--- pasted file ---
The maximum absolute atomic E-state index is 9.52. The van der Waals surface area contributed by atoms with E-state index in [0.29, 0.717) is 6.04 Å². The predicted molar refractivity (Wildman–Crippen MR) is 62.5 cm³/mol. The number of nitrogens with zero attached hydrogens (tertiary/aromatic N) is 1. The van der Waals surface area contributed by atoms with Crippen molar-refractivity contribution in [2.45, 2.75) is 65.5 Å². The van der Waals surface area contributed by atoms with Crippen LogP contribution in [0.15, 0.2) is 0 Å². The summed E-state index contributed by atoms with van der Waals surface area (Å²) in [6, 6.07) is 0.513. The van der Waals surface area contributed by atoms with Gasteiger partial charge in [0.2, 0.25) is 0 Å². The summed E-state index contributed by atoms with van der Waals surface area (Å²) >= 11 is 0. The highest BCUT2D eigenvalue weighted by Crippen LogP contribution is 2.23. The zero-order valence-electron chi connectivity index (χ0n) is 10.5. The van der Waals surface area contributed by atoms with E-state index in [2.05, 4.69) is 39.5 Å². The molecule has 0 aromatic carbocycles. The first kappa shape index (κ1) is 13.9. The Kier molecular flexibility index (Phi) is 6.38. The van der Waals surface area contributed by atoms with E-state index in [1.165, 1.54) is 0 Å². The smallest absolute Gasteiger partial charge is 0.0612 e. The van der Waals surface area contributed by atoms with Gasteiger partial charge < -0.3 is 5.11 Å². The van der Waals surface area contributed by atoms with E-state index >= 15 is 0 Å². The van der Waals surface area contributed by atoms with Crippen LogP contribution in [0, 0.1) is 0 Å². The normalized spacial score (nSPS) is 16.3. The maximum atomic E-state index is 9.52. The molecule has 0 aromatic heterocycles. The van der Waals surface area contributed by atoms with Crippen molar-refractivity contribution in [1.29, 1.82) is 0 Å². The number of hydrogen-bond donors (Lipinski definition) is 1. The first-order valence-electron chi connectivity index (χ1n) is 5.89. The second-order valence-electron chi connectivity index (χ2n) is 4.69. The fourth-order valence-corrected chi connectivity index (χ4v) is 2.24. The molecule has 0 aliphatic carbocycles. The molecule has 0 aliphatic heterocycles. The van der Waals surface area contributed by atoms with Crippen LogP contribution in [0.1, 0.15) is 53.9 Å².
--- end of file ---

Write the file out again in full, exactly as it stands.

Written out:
The maximum absolute atomic E-state index is 9.52. The van der Waals surface area contributed by atoms with E-state index in [0.29, 0.717) is 6.04 Å². The predicted molar refractivity (Wildman–Crippen MR) is 62.5 cm³/mol. The number of nitrogens with zero attached hydrogens (tertiary/aromatic N) is 1. The van der Waals surface area contributed by atoms with Crippen molar-refractivity contribution in [2.45, 2.75) is 65.5 Å². The van der Waals surface area contributed by atoms with Crippen LogP contribution in [0.15, 0.2) is 0 Å². The summed E-state index contributed by atoms with van der Waals surface area (Å²) in [6, 6.07) is 0.513. The van der Waals surface area contributed by atoms with Gasteiger partial charge in [0.2, 0.25) is 0 Å². The summed E-state index contributed by atoms with van der Waals surface area (Å²) >= 11 is 0. The highest BCUT2D eigenvalue weighted by Crippen LogP contribution is 2.23. The zero-order valence-electron chi connectivity index (χ0n) is 10.5. The van der Waals surface area contributed by atoms with E-state index in [2.05, 4.69) is 39.5 Å². The molecule has 0 aromatic carbocycles. The first kappa shape index (κ1) is 13.9. The Kier molecular flexibility index (Phi) is 6.38. The van der Waals surface area contributed by atoms with E-state index in [1.165, 1.54) is 0 Å². The smallest absolute Gasteiger partial charge is 0.0612 e. The van der Waals surface area contributed by atoms with Gasteiger partial charge < -0.3 is 5.11 Å². The van der Waals surface area contributed by atoms with E-state index >= 15 is 0 Å². The van der Waals surface area contributed by atoms with Crippen LogP contribution in [0, 0.1) is 0 Å². The normalized spacial score (nSPS) is 16.3. The maximum atomic E-state index is 9.52. The molecule has 0 aromatic heterocycles. The van der Waals surface area contributed by atoms with Crippen molar-refractivity contribution in [1.29, 1.82) is 0 Å². The number of hydrogen-bond donors (Lipinski definition) is 1. The first-order valence-electron chi connectivity index (χ1n) is 5.89. The second-order valence-electron chi connectivity index (χ2n) is 4.69. The fourth-order valence-corrected chi connectivity index (χ4v) is 2.24. The molecule has 0 aliphatic carbocycles. The molecule has 0 aliphatic heterocycles. The van der Waals surface area contributed by atoms with Crippen LogP contribution in [0.1, 0.15) is 53.9 Å².